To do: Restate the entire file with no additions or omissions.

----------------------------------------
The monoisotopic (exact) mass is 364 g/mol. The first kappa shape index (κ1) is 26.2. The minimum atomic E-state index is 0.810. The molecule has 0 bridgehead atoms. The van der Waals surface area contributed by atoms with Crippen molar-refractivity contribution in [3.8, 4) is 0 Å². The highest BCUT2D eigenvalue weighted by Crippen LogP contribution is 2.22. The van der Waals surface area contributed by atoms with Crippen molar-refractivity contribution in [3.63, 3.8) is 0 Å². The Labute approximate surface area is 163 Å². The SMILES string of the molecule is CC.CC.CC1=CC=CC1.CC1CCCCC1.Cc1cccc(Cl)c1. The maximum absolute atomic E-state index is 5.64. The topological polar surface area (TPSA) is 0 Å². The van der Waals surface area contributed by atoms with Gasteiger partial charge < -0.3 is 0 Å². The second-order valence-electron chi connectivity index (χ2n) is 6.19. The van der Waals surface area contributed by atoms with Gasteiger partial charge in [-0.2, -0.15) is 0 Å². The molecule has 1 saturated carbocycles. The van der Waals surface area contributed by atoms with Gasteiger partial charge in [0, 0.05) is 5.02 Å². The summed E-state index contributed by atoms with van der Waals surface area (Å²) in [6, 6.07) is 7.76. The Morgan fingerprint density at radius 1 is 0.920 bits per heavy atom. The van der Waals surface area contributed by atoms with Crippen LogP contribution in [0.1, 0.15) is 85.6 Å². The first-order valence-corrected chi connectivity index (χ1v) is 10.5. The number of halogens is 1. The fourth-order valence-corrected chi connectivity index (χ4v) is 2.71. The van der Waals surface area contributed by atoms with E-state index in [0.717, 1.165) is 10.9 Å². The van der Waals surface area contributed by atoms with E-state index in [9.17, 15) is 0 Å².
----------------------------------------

The monoisotopic (exact) mass is 364 g/mol. The first kappa shape index (κ1) is 26.2. The minimum atomic E-state index is 0.810. The molecule has 0 bridgehead atoms. The van der Waals surface area contributed by atoms with Crippen molar-refractivity contribution in [3.8, 4) is 0 Å². The highest BCUT2D eigenvalue weighted by Crippen LogP contribution is 2.22. The van der Waals surface area contributed by atoms with Crippen molar-refractivity contribution in [3.63, 3.8) is 0 Å². The Labute approximate surface area is 163 Å². The SMILES string of the molecule is CC.CC.CC1=CC=CC1.CC1CCCCC1.Cc1cccc(Cl)c1. The maximum absolute atomic E-state index is 5.64. The topological polar surface area (TPSA) is 0 Å². The van der Waals surface area contributed by atoms with Gasteiger partial charge < -0.3 is 0 Å². The second-order valence-electron chi connectivity index (χ2n) is 6.19. The van der Waals surface area contributed by atoms with Gasteiger partial charge in [-0.2, -0.15) is 0 Å². The molecule has 1 saturated carbocycles. The van der Waals surface area contributed by atoms with Gasteiger partial charge in [0, 0.05) is 5.02 Å². The summed E-state index contributed by atoms with van der Waals surface area (Å²) in [6, 6.07) is 7.76. The Morgan fingerprint density at radius 1 is 0.920 bits per heavy atom. The van der Waals surface area contributed by atoms with Crippen LogP contribution in [0.1, 0.15) is 85.6 Å². The first-order valence-corrected chi connectivity index (χ1v) is 10.5. The number of halogens is 1. The fourth-order valence-corrected chi connectivity index (χ4v) is 2.71. The van der Waals surface area contributed by atoms with E-state index in [0.717, 1.165) is 10.9 Å². The van der Waals surface area contributed by atoms with E-state index in [9.17, 15) is 0 Å².